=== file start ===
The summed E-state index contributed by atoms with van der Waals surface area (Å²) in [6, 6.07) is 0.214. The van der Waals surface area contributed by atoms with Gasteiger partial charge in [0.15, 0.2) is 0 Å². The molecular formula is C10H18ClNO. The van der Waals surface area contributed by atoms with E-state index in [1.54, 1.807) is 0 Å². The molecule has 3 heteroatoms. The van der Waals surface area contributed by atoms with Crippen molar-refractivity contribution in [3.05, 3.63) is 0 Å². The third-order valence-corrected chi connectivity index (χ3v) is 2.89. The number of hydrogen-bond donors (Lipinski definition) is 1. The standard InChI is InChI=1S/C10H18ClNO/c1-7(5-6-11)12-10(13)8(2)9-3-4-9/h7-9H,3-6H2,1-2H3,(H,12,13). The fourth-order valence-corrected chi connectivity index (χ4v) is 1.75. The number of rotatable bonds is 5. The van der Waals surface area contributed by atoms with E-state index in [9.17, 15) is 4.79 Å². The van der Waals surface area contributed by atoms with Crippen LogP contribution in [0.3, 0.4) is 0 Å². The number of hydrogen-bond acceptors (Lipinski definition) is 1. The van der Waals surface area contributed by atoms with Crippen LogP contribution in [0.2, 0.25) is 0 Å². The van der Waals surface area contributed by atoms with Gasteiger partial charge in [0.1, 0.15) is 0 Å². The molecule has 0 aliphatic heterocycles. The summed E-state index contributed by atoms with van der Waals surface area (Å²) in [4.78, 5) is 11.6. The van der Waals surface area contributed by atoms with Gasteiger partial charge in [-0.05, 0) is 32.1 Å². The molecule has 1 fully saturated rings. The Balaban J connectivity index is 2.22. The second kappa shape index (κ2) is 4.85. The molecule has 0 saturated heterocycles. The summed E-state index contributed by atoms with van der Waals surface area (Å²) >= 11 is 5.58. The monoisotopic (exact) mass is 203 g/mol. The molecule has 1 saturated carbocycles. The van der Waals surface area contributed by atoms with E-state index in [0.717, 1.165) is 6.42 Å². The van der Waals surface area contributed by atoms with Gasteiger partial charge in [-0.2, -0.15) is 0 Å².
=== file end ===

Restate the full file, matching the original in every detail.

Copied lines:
The summed E-state index contributed by atoms with van der Waals surface area (Å²) in [6, 6.07) is 0.214. The van der Waals surface area contributed by atoms with Gasteiger partial charge in [0.15, 0.2) is 0 Å². The molecular formula is C10H18ClNO. The van der Waals surface area contributed by atoms with E-state index in [1.54, 1.807) is 0 Å². The molecule has 3 heteroatoms. The van der Waals surface area contributed by atoms with Crippen molar-refractivity contribution in [3.05, 3.63) is 0 Å². The third-order valence-corrected chi connectivity index (χ3v) is 2.89. The number of hydrogen-bond donors (Lipinski definition) is 1. The standard InChI is InChI=1S/C10H18ClNO/c1-7(5-6-11)12-10(13)8(2)9-3-4-9/h7-9H,3-6H2,1-2H3,(H,12,13). The fourth-order valence-corrected chi connectivity index (χ4v) is 1.75. The number of rotatable bonds is 5. The van der Waals surface area contributed by atoms with E-state index in [9.17, 15) is 4.79 Å². The van der Waals surface area contributed by atoms with Crippen LogP contribution in [0.3, 0.4) is 0 Å². The number of hydrogen-bond acceptors (Lipinski definition) is 1. The van der Waals surface area contributed by atoms with Crippen LogP contribution in [0.2, 0.25) is 0 Å². The van der Waals surface area contributed by atoms with Gasteiger partial charge in [0.1, 0.15) is 0 Å². The molecule has 0 aliphatic heterocycles. The summed E-state index contributed by atoms with van der Waals surface area (Å²) in [4.78, 5) is 11.6. The van der Waals surface area contributed by atoms with Gasteiger partial charge in [-0.05, 0) is 32.1 Å². The molecule has 1 fully saturated rings. The Balaban J connectivity index is 2.22. The second kappa shape index (κ2) is 4.85. The molecule has 0 saturated heterocycles. The summed E-state index contributed by atoms with van der Waals surface area (Å²) >= 11 is 5.58. The monoisotopic (exact) mass is 203 g/mol. The molecule has 1 saturated carbocycles. The van der Waals surface area contributed by atoms with E-state index in [0.717, 1.165) is 6.42 Å². The van der Waals surface area contributed by atoms with Gasteiger partial charge in [-0.2, -0.15) is 0 Å².